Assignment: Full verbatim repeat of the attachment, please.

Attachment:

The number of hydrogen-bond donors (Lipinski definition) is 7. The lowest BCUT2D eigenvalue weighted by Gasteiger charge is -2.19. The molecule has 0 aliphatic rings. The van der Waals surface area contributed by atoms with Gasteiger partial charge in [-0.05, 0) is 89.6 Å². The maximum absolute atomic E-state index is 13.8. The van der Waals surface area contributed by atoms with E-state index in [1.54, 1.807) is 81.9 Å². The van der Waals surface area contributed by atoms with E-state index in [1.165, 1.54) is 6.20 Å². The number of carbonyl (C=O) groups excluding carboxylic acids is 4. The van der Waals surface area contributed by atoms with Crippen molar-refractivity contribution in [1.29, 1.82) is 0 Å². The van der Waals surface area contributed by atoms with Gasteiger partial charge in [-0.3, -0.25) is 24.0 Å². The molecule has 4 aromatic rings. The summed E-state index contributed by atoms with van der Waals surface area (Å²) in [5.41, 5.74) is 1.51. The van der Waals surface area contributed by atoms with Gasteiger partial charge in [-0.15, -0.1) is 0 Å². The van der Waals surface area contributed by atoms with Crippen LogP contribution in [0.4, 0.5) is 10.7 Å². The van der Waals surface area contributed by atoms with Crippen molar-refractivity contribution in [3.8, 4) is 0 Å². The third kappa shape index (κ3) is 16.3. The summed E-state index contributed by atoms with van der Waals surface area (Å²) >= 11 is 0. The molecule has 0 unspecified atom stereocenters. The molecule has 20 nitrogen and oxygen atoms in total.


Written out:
The number of hydrogen-bond donors (Lipinski definition) is 7. The lowest BCUT2D eigenvalue weighted by Gasteiger charge is -2.19. The molecule has 0 aliphatic rings. The van der Waals surface area contributed by atoms with Gasteiger partial charge in [-0.05, 0) is 89.6 Å². The maximum absolute atomic E-state index is 13.8. The van der Waals surface area contributed by atoms with E-state index in [1.54, 1.807) is 81.9 Å². The van der Waals surface area contributed by atoms with E-state index in [1.165, 1.54) is 6.20 Å². The number of carbonyl (C=O) groups excluding carboxylic acids is 4. The van der Waals surface area contributed by atoms with Crippen molar-refractivity contribution in [1.29, 1.82) is 0 Å². The van der Waals surface area contributed by atoms with Gasteiger partial charge in [-0.3, -0.25) is 24.0 Å². The molecule has 4 aromatic rings. The summed E-state index contributed by atoms with van der Waals surface area (Å²) in [5.41, 5.74) is 1.51. The van der Waals surface area contributed by atoms with Gasteiger partial charge in [-0.15, -0.1) is 0 Å². The van der Waals surface area contributed by atoms with Crippen LogP contribution in [0.4, 0.5) is 10.7 Å². The van der Waals surface area contributed by atoms with Crippen molar-refractivity contribution in [3.8, 4) is 0 Å². The third kappa shape index (κ3) is 16.3. The summed E-state index contributed by atoms with van der Waals surface area (Å²) >= 11 is 0. The molecule has 0 unspecified atom stereocenters. The molecule has 20 nitrogen and oxygen atoms in total.